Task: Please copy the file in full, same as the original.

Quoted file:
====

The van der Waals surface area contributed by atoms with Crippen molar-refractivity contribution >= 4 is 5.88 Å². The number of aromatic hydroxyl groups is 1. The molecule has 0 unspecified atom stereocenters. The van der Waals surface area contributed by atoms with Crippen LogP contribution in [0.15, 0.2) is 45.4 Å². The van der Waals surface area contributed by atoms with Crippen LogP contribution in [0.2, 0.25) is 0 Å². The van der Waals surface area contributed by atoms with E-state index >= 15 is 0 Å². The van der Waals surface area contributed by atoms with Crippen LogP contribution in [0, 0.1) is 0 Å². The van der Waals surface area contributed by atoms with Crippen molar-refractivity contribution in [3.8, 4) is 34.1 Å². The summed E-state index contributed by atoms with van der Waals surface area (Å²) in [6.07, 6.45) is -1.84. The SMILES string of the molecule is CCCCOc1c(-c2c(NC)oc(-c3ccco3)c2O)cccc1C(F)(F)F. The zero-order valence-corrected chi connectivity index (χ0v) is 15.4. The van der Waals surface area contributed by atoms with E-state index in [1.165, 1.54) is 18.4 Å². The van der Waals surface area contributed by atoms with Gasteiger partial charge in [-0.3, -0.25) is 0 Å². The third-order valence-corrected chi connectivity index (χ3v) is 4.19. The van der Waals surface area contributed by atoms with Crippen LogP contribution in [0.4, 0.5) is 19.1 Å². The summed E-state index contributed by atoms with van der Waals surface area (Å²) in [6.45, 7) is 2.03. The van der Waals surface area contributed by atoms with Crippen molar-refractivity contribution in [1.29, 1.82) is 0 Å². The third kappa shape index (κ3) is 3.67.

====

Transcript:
The van der Waals surface area contributed by atoms with Crippen molar-refractivity contribution >= 4 is 5.88 Å². The number of aromatic hydroxyl groups is 1. The molecule has 0 unspecified atom stereocenters. The van der Waals surface area contributed by atoms with Crippen LogP contribution in [0.15, 0.2) is 45.4 Å². The van der Waals surface area contributed by atoms with Crippen LogP contribution in [0.2, 0.25) is 0 Å². The van der Waals surface area contributed by atoms with E-state index >= 15 is 0 Å². The van der Waals surface area contributed by atoms with Crippen LogP contribution in [0, 0.1) is 0 Å². The van der Waals surface area contributed by atoms with Crippen molar-refractivity contribution in [3.8, 4) is 34.1 Å². The summed E-state index contributed by atoms with van der Waals surface area (Å²) in [6.07, 6.45) is -1.84. The SMILES string of the molecule is CCCCOc1c(-c2c(NC)oc(-c3ccco3)c2O)cccc1C(F)(F)F. The zero-order valence-corrected chi connectivity index (χ0v) is 15.4. The van der Waals surface area contributed by atoms with E-state index in [1.165, 1.54) is 18.4 Å². The van der Waals surface area contributed by atoms with Gasteiger partial charge in [-0.3, -0.25) is 0 Å². The third-order valence-corrected chi connectivity index (χ3v) is 4.19. The van der Waals surface area contributed by atoms with Crippen LogP contribution in [0.4, 0.5) is 19.1 Å². The summed E-state index contributed by atoms with van der Waals surface area (Å²) in [6.45, 7) is 2.03. The van der Waals surface area contributed by atoms with Crippen molar-refractivity contribution in [1.29, 1.82) is 0 Å². The third kappa shape index (κ3) is 3.67.